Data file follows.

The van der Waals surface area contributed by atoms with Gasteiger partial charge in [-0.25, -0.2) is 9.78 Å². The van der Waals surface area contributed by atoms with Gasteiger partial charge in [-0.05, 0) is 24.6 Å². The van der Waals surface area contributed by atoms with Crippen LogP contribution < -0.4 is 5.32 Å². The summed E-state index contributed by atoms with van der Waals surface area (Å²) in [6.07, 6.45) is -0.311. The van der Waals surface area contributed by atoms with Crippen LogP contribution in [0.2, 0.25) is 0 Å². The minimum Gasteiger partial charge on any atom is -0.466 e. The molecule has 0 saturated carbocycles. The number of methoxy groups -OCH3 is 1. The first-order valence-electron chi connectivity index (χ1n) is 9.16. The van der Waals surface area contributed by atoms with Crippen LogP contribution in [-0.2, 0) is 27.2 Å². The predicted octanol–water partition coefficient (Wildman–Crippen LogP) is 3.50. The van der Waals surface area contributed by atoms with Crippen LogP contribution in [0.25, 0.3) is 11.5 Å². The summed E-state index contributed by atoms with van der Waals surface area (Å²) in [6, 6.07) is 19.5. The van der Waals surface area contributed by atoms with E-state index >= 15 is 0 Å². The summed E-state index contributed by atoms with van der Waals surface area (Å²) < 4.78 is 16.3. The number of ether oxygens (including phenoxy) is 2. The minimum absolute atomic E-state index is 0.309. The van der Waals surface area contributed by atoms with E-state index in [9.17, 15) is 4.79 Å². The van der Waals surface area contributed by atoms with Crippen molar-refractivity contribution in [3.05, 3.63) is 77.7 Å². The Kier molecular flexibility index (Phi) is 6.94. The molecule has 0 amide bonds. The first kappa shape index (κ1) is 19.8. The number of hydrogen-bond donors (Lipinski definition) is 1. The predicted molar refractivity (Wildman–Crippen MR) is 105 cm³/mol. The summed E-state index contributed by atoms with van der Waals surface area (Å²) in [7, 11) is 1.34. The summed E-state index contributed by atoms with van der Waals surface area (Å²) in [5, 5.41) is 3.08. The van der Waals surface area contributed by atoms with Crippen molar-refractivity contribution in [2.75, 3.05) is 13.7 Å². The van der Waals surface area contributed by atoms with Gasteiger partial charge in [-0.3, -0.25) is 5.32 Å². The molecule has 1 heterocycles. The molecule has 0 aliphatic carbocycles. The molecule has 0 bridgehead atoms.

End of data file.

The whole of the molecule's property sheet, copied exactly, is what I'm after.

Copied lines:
The van der Waals surface area contributed by atoms with Gasteiger partial charge in [-0.25, -0.2) is 9.78 Å². The van der Waals surface area contributed by atoms with Gasteiger partial charge in [-0.05, 0) is 24.6 Å². The van der Waals surface area contributed by atoms with Crippen LogP contribution < -0.4 is 5.32 Å². The summed E-state index contributed by atoms with van der Waals surface area (Å²) in [6.07, 6.45) is -0.311. The van der Waals surface area contributed by atoms with Crippen LogP contribution in [0.2, 0.25) is 0 Å². The minimum Gasteiger partial charge on any atom is -0.466 e. The molecule has 0 saturated carbocycles. The number of methoxy groups -OCH3 is 1. The first-order valence-electron chi connectivity index (χ1n) is 9.16. The van der Waals surface area contributed by atoms with Crippen LogP contribution in [-0.2, 0) is 27.2 Å². The predicted octanol–water partition coefficient (Wildman–Crippen LogP) is 3.50. The van der Waals surface area contributed by atoms with Crippen LogP contribution in [0.25, 0.3) is 11.5 Å². The summed E-state index contributed by atoms with van der Waals surface area (Å²) in [6, 6.07) is 19.5. The van der Waals surface area contributed by atoms with E-state index >= 15 is 0 Å². The summed E-state index contributed by atoms with van der Waals surface area (Å²) < 4.78 is 16.3. The number of ether oxygens (including phenoxy) is 2. The minimum absolute atomic E-state index is 0.309. The van der Waals surface area contributed by atoms with E-state index in [9.17, 15) is 4.79 Å². The van der Waals surface area contributed by atoms with Crippen molar-refractivity contribution in [3.05, 3.63) is 77.7 Å². The Kier molecular flexibility index (Phi) is 6.94. The molecule has 0 amide bonds. The first kappa shape index (κ1) is 19.8. The number of hydrogen-bond donors (Lipinski definition) is 1. The predicted molar refractivity (Wildman–Crippen MR) is 105 cm³/mol. The summed E-state index contributed by atoms with van der Waals surface area (Å²) in [7, 11) is 1.34. The summed E-state index contributed by atoms with van der Waals surface area (Å²) in [5, 5.41) is 3.08. The van der Waals surface area contributed by atoms with Crippen molar-refractivity contribution in [2.75, 3.05) is 13.7 Å². The van der Waals surface area contributed by atoms with Gasteiger partial charge in [-0.3, -0.25) is 5.32 Å². The molecule has 1 heterocycles. The molecule has 0 aliphatic carbocycles. The molecule has 0 bridgehead atoms.